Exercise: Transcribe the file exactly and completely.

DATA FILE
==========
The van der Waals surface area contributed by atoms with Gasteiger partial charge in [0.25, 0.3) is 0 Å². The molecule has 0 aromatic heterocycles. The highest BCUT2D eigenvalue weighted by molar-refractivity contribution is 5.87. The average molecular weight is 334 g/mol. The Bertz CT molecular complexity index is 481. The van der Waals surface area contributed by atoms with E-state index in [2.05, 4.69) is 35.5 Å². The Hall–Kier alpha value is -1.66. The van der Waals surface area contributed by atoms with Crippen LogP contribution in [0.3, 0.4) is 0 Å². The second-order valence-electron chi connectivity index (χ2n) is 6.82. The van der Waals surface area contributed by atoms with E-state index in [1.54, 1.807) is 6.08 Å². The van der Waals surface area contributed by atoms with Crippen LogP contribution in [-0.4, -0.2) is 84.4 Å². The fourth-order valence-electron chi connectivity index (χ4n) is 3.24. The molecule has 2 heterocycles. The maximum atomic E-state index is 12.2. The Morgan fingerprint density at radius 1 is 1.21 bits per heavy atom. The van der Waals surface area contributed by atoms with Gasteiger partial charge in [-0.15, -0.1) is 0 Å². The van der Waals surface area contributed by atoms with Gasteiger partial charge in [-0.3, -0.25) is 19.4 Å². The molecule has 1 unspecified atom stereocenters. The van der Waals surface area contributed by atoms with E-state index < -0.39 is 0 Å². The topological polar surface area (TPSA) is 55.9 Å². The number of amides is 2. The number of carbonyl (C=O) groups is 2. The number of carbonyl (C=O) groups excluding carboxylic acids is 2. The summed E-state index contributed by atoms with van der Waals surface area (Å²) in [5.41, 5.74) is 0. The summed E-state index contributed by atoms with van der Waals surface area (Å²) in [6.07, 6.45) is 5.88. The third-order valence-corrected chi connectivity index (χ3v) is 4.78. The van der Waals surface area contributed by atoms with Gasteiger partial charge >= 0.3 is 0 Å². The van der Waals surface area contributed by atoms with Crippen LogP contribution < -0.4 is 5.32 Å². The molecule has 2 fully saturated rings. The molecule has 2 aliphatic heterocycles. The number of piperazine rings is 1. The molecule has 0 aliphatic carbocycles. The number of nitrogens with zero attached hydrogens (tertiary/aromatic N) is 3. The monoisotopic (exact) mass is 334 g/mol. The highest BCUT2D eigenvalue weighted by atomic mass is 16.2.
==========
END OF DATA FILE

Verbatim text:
The van der Waals surface area contributed by atoms with Gasteiger partial charge in [0.25, 0.3) is 0 Å². The molecule has 0 aromatic heterocycles. The highest BCUT2D eigenvalue weighted by molar-refractivity contribution is 5.87. The average molecular weight is 334 g/mol. The Bertz CT molecular complexity index is 481. The van der Waals surface area contributed by atoms with E-state index in [2.05, 4.69) is 35.5 Å². The Hall–Kier alpha value is -1.66. The van der Waals surface area contributed by atoms with Crippen LogP contribution in [0.3, 0.4) is 0 Å². The second-order valence-electron chi connectivity index (χ2n) is 6.82. The van der Waals surface area contributed by atoms with E-state index in [1.54, 1.807) is 6.08 Å². The van der Waals surface area contributed by atoms with Crippen LogP contribution in [-0.4, -0.2) is 84.4 Å². The fourth-order valence-electron chi connectivity index (χ4n) is 3.24. The molecule has 2 heterocycles. The maximum atomic E-state index is 12.2. The Morgan fingerprint density at radius 1 is 1.21 bits per heavy atom. The van der Waals surface area contributed by atoms with Gasteiger partial charge in [-0.15, -0.1) is 0 Å². The van der Waals surface area contributed by atoms with Gasteiger partial charge in [-0.3, -0.25) is 19.4 Å². The molecule has 1 unspecified atom stereocenters. The van der Waals surface area contributed by atoms with E-state index < -0.39 is 0 Å². The topological polar surface area (TPSA) is 55.9 Å². The number of amides is 2. The number of carbonyl (C=O) groups is 2. The number of carbonyl (C=O) groups excluding carboxylic acids is 2. The summed E-state index contributed by atoms with van der Waals surface area (Å²) in [5.41, 5.74) is 0. The summed E-state index contributed by atoms with van der Waals surface area (Å²) in [6.07, 6.45) is 5.88. The third-order valence-corrected chi connectivity index (χ3v) is 4.78. The van der Waals surface area contributed by atoms with Gasteiger partial charge >= 0.3 is 0 Å². The van der Waals surface area contributed by atoms with Crippen LogP contribution < -0.4 is 5.32 Å². The molecule has 2 fully saturated rings. The molecule has 2 aliphatic heterocycles. The number of piperazine rings is 1. The molecule has 0 aliphatic carbocycles. The number of nitrogens with zero attached hydrogens (tertiary/aromatic N) is 3. The monoisotopic (exact) mass is 334 g/mol. The highest BCUT2D eigenvalue weighted by atomic mass is 16.2.